Even if the duration of the faster ride were shortened so that total Calories expended were equal (but proportionally more fat Calories with the slower pace) during both rides, a recent study demonstrated an equivalent weight change i.e. there was no support for the idea that metabolising fat for energy resulted in a greater weight loss.
Another study assigned 15 women to a low intensity (132 beats per minute), or high intensity (163 bpm) exercise group, both exercising for 45 minutes, 4 times a week. There was a decrease in overall body fat in the high intensity group, but not the low intensity one, further evidence that it is total Calories expended, not the source of those Calories (CHO vs. fat) that makes the difference in an exercise supported weight loss program.
It is the final balance between total Calories burned (from ANY source - carbohydrates, fats, or protein) and those eaten (i.e. the NET NEGATIVE CALORIC BALANCE) that determines whether weight is gained or lost. The advantage of riding more slowly is that it may make the ride a more enjoyable experience for the novice rider, and the pace can be maintained for hours. If you have only a limited amount of time to ride, the faster your average speed, the more Calories you will burn and the more weight you will shed.
In fact there has been speculation that when you exercise at a slow pace, and preferentially burn fat Calories while maintaining muscle glycogen stores, any post ride carbohydrate loading may find the "tank full" (i.e. muscle glycogen stores) so to speak, and any additional carbohydrate Calories will be converted into fat instead. The bottom line is to ride at a pace that is comfortable for you, push yourself occasionally for the cardiovascular benefits, and avoid eating more Calories than you expend if your goal is to lose weight.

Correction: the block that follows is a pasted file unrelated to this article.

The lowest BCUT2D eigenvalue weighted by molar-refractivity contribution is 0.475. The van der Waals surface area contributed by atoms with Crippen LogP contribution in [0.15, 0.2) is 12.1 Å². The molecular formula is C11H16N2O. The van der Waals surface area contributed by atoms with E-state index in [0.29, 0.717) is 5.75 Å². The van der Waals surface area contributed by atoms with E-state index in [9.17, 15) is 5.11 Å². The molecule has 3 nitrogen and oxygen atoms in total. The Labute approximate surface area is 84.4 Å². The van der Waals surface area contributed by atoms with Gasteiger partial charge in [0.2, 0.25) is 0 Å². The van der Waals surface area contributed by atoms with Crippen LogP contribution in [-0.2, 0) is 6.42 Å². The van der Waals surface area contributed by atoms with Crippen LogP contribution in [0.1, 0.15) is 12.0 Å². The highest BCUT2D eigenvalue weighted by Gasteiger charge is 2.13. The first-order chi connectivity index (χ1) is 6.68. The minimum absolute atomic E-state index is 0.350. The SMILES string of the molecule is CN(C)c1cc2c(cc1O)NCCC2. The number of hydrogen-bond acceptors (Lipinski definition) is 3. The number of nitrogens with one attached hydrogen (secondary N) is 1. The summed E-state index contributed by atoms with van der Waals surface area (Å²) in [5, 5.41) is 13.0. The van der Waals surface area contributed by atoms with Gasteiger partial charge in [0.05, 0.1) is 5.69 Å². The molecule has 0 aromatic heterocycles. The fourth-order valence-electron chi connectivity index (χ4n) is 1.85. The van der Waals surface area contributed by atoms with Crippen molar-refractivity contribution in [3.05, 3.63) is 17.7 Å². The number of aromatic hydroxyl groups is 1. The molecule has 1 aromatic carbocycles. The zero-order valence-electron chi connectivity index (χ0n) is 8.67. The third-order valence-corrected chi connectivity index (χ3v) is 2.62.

Another suggestion has been that caffeine (3 to 4 cups of coffee) per day, because of its enhancement of fatty acid metabolism, would facilitate weight loss. There is no evidence to support this approach, perhaps related to the fact that the regular use of caffeine eliminates this particular physiologic effect.
FOUR PRACTICAL TIPS
- Dieting alone doesn't help You will lose weight, but it will be more than fat. Some is muscle (which actually burns Calories for you!!) and can leave you thinner, but also slower and weaker. And with less total muscle mass, a return to pre diet eating patterns can actually lead to more rapid weight gain and stabilization at a higher level than where you started.
- Ride This will help to maintain your muscle mass while you are shedding fat. And even at a recreational pace of 15 MPH, 1 hour a day of riding will burn almost 4000 Calories per week (the equivalent of a pound of fat) in addition to your normal activities.
- Eat a high carbohydrate diet The diet that is best for endurance performance (60 to 70% carbohydrate, low in fat) is also the best for weight loss. And small changes will add up - cut that portion of meat or chili in half, and add potatoes, rice, or pasta to make up the difference; eat bagels instead of muffins (which usually contain oil); substitute yogurt for sour cream or fruit for desert.
Do some weight training This will help to maintain muscle mass, and as riding uses mainly the lower body muscles, it will help to protect the upper body during this time of negative Caloric balance. A program of 20 to 30 minutes three times a week will maintain what you have already. And the increased muscle tone and positive feeling that go with it are a big plus to keep you on track.